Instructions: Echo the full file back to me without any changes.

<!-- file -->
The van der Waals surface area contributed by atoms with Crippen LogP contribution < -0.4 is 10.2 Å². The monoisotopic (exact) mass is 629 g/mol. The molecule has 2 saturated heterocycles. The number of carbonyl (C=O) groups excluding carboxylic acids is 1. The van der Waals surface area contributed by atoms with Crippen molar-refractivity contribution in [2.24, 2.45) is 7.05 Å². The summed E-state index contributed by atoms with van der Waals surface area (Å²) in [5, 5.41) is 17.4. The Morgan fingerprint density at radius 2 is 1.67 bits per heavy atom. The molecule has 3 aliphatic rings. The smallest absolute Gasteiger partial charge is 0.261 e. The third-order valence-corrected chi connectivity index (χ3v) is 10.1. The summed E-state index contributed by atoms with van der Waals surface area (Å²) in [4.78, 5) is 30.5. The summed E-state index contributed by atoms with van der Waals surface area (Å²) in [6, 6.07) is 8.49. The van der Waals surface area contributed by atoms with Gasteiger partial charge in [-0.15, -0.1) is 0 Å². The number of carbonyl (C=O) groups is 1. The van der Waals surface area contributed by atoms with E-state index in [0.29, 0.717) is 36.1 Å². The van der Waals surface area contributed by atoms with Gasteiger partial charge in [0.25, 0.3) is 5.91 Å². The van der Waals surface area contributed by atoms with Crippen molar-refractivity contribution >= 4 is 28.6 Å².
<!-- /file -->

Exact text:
The van der Waals surface area contributed by atoms with Crippen LogP contribution < -0.4 is 10.2 Å². The monoisotopic (exact) mass is 629 g/mol. The molecule has 2 saturated heterocycles. The number of carbonyl (C=O) groups excluding carboxylic acids is 1. The van der Waals surface area contributed by atoms with Crippen molar-refractivity contribution in [2.24, 2.45) is 7.05 Å². The summed E-state index contributed by atoms with van der Waals surface area (Å²) in [5, 5.41) is 17.4. The Morgan fingerprint density at radius 2 is 1.67 bits per heavy atom. The molecule has 3 aliphatic rings. The smallest absolute Gasteiger partial charge is 0.261 e. The third-order valence-corrected chi connectivity index (χ3v) is 10.1. The summed E-state index contributed by atoms with van der Waals surface area (Å²) in [4.78, 5) is 30.5. The summed E-state index contributed by atoms with van der Waals surface area (Å²) in [6, 6.07) is 8.49. The van der Waals surface area contributed by atoms with Gasteiger partial charge in [-0.15, -0.1) is 0 Å². The number of carbonyl (C=O) groups is 1. The van der Waals surface area contributed by atoms with E-state index in [0.29, 0.717) is 36.1 Å². The van der Waals surface area contributed by atoms with Gasteiger partial charge in [0.25, 0.3) is 5.91 Å². The van der Waals surface area contributed by atoms with Crippen molar-refractivity contribution >= 4 is 28.6 Å².